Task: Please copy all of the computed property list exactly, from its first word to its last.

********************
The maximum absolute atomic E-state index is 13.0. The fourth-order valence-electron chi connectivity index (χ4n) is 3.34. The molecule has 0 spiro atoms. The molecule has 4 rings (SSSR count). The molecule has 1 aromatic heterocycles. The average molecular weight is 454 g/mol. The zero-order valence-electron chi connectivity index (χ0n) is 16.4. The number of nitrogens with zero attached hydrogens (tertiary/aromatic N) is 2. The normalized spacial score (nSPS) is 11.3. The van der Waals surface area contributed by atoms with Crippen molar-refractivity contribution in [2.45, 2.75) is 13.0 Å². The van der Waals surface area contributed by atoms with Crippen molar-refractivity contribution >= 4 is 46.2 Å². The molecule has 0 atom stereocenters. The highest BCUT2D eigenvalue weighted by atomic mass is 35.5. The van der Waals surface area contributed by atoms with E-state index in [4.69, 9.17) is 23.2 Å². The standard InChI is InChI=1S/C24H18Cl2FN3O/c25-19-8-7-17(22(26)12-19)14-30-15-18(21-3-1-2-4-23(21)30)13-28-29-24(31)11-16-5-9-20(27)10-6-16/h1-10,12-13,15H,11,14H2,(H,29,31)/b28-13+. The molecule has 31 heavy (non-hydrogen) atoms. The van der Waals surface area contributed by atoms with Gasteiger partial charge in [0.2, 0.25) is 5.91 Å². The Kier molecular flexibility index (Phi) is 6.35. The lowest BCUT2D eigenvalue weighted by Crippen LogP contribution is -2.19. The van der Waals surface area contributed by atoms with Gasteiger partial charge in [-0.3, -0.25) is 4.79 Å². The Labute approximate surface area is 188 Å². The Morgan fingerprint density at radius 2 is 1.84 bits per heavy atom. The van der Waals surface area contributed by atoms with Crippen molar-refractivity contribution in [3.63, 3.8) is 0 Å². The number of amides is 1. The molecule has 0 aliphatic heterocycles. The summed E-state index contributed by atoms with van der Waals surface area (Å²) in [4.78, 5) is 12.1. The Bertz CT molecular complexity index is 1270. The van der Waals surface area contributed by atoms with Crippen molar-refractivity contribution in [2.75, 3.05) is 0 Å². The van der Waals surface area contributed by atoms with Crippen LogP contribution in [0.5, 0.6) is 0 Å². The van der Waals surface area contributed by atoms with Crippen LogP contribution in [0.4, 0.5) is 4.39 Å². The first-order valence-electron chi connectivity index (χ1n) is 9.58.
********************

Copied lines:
The maximum absolute atomic E-state index is 13.0. The fourth-order valence-electron chi connectivity index (χ4n) is 3.34. The molecule has 0 spiro atoms. The molecule has 4 rings (SSSR count). The molecule has 1 aromatic heterocycles. The average molecular weight is 454 g/mol. The zero-order valence-electron chi connectivity index (χ0n) is 16.4. The number of nitrogens with zero attached hydrogens (tertiary/aromatic N) is 2. The normalized spacial score (nSPS) is 11.3. The van der Waals surface area contributed by atoms with Crippen molar-refractivity contribution in [2.45, 2.75) is 13.0 Å². The van der Waals surface area contributed by atoms with Crippen molar-refractivity contribution >= 4 is 46.2 Å². The molecule has 0 atom stereocenters. The highest BCUT2D eigenvalue weighted by atomic mass is 35.5. The van der Waals surface area contributed by atoms with E-state index in [4.69, 9.17) is 23.2 Å². The standard InChI is InChI=1S/C24H18Cl2FN3O/c25-19-8-7-17(22(26)12-19)14-30-15-18(21-3-1-2-4-23(21)30)13-28-29-24(31)11-16-5-9-20(27)10-6-16/h1-10,12-13,15H,11,14H2,(H,29,31)/b28-13+. The molecule has 31 heavy (non-hydrogen) atoms. The van der Waals surface area contributed by atoms with Gasteiger partial charge in [0.2, 0.25) is 5.91 Å². The Kier molecular flexibility index (Phi) is 6.35. The lowest BCUT2D eigenvalue weighted by Crippen LogP contribution is -2.19. The van der Waals surface area contributed by atoms with Gasteiger partial charge in [-0.3, -0.25) is 4.79 Å². The Labute approximate surface area is 188 Å². The Morgan fingerprint density at radius 2 is 1.84 bits per heavy atom. The van der Waals surface area contributed by atoms with Crippen molar-refractivity contribution in [3.63, 3.8) is 0 Å². The number of amides is 1. The molecule has 0 aliphatic heterocycles. The summed E-state index contributed by atoms with van der Waals surface area (Å²) in [4.78, 5) is 12.1. The Bertz CT molecular complexity index is 1270. The van der Waals surface area contributed by atoms with Crippen molar-refractivity contribution in [2.75, 3.05) is 0 Å². The van der Waals surface area contributed by atoms with Crippen LogP contribution in [0.5, 0.6) is 0 Å². The van der Waals surface area contributed by atoms with Crippen LogP contribution in [0.4, 0.5) is 4.39 Å². The first-order valence-electron chi connectivity index (χ1n) is 9.58.